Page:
• One last thing: AFTER you've run the app for the first time, go back to the package explorer, right-click on your project, look under "Debug As" and choose "Debug Configurations". Look under the Target tab; where it says "Deployment Target Selection Mode" click "Manual". In my experience, if you do not do this, Eclipse will periodically do crazy things like launch several copies of the emulator for no reason and subsequently cause all of them to crash.

If you want to run gdb

So about those instructions for using gdb+sequoyah I link above-- they're based on the assumption you're writing a Java application with a C++ components. But Jumpcore is a pure C++ application-- it uses NativeActivity. So some of those directions won't work. Specifically, toward the end they tell you to modify the ndk-gdb script so that gdb will run inside of Eclipse instead of on the command line. In my testing I was unable to get in-Sequoyah gdb to work under any circumstances.

Instead what I did was: open a terminal; navigate to the jumpcore-eclipse directory; launch my program in the Android emulator; and then launch the original, unmodified ndk-gdb in the terminal. As soon as the ndk-gdb script finishes starting up, execution of the Android app will pause and you will be presented with a working command-line gdb session in the terminal.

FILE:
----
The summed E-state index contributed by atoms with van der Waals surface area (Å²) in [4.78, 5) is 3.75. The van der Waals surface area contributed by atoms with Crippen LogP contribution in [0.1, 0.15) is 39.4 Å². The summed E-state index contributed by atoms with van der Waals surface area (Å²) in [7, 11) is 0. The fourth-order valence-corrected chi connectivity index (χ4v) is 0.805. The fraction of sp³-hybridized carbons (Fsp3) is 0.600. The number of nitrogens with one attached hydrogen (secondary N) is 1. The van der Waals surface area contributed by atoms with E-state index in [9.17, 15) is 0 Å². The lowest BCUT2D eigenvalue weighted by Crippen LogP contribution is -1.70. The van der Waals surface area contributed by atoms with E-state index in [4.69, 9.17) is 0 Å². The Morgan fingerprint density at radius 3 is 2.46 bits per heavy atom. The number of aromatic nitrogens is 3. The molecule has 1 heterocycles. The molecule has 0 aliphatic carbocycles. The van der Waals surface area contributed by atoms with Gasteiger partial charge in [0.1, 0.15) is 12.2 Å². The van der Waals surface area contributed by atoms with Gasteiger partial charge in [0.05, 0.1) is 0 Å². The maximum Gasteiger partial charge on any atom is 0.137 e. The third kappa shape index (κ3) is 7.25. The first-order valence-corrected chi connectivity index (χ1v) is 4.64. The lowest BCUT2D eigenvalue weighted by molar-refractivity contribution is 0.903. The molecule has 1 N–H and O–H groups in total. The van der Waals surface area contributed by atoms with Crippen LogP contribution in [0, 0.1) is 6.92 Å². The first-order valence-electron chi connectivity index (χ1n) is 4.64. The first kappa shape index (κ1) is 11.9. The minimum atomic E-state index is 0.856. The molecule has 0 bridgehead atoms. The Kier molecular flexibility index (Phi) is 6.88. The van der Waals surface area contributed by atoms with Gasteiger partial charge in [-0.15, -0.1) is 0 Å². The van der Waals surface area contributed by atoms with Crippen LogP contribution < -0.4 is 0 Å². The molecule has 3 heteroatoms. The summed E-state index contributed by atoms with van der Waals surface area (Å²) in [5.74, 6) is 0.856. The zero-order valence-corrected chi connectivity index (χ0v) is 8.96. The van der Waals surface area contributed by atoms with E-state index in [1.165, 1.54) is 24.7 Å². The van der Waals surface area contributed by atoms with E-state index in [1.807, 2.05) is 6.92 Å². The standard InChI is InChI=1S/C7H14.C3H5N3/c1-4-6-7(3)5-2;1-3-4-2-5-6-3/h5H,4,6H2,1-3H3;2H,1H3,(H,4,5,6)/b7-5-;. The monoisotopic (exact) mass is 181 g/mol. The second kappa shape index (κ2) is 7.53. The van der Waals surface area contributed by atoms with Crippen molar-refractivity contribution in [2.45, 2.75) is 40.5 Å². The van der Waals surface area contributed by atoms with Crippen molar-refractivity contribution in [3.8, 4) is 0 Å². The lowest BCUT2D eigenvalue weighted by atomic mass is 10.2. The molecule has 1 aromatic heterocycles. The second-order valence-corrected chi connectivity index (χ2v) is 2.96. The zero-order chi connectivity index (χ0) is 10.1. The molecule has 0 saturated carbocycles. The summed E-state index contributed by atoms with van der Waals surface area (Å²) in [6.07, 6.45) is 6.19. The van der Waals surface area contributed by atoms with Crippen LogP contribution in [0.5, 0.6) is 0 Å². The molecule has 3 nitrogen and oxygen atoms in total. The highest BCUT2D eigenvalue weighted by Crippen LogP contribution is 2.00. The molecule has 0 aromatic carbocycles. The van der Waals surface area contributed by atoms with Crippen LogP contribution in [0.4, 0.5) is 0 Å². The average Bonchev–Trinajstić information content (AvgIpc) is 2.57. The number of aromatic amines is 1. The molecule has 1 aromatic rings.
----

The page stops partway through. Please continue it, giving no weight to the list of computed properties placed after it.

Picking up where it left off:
Note of course that ndk-gdb takes about eight seconds to start up! So this becomes difficult if you want to use this technique to debug something happening at startup. The way I handled this is (no, really) there's an #if 0'd block I added in gl_code.cpp that causes the Jumpcore android app to idle for fifteen seconds at the beginning of startup; you can uncomment that block and then launch ndk-gdb during the 15-second window. As far as I know (and I'd love to know if I'm wrong, because this whole procedure is just crazy) this is the only way to get gdb to attach at launch, since Eclipse only knows how to set Java breakpoints and there are no Java breakpoints if you're using NativeActivity.

Building for WebOS

Several build scripts can be found in the webOS/ directory. Unfortunately, they are Windows batch scripts and will only work on Windows. I hope to update later with a more crossplatform-friendly solution (or at least some more specific build instructions).